How to align a Freeview aerial Images

Freeview channels are transmitted alongside the normal TV signals from your local TV transmitter mast. Although many traditional analogue TV transmissions can be received using a set-top aerial, these are ineffective when trying to receive digital Freeview signals; a rooftop aerial is usually required.

To obtain the best possible reception, the aerial must not only be aligned to point at the strongest local transmitter but must also take into account the polarity of the transmitter signal.

Establish the location and polarity of the strongest local transmitter delivering Freeview. Enter your Post Code or Ordnance Survey grid reference on the UK digital TV reception predictor webpage to obtain this information. Alternatively, observe the direction of other aerials in your area and note the most common compass bearing.

Check the suitability of your aerial by visiting Teletext page 284. This service is provided by the BBC and checks the suitability of your aerial for Freeview reception.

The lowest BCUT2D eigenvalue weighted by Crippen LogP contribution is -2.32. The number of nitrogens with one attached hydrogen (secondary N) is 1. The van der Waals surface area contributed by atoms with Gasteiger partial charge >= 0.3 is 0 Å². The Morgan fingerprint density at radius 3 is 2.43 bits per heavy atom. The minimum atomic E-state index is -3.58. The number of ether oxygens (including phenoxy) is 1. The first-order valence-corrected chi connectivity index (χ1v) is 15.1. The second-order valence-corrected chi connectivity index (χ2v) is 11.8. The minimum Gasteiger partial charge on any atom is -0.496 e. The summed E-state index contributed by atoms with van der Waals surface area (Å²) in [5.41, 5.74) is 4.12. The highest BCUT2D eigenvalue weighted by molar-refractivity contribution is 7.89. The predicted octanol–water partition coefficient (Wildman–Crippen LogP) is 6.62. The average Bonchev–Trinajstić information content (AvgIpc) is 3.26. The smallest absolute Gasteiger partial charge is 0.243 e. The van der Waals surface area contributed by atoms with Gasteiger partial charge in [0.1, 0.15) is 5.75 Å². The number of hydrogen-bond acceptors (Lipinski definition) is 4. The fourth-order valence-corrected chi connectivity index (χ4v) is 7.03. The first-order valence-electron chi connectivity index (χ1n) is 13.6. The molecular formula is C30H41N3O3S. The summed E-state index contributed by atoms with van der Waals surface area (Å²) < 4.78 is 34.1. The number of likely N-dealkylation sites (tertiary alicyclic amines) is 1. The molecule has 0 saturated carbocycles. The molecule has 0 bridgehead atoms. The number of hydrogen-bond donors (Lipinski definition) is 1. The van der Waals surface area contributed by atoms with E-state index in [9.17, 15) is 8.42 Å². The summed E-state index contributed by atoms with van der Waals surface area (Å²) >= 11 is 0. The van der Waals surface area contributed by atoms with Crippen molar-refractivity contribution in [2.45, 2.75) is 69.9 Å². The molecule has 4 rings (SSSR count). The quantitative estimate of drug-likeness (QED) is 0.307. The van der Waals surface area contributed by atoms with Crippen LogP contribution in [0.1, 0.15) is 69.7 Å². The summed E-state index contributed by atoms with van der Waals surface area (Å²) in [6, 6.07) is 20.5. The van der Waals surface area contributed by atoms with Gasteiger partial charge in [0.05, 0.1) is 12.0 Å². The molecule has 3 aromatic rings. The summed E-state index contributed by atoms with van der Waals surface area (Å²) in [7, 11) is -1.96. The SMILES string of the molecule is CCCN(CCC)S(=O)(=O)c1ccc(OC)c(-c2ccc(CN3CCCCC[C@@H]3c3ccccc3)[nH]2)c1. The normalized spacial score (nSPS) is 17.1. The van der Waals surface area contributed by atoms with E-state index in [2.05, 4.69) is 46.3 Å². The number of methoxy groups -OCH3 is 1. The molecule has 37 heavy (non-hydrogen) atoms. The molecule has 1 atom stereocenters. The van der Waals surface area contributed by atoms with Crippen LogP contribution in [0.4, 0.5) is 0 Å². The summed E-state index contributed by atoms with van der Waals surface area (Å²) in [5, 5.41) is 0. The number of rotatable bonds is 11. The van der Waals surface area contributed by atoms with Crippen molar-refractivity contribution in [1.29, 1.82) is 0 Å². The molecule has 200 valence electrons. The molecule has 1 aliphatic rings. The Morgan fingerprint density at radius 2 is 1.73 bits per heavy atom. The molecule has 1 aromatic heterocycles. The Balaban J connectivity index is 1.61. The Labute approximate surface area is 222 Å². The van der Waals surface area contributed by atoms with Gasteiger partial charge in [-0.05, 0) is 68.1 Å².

Mount the aerial with the correct polarity to receive the strongest Freeview signal. Signal polarity is either horizontal or vertical. Rotate the aerial so the elements are vertical to match with a vertical polarity signal and horizontal to match with a horizontal polarity signal.

Align the aerial using the compass bearing obtained in Step 1. Initially align the aerial to match the alignment of the aerials on adjacent buildings and use a compass to fine tune the alignment.

Connect the aerial to a television set and tune to either BBC1 or ITV 1. Make minor adjustments to the direction in which the aerial points until the strongest signals are found for these two stations.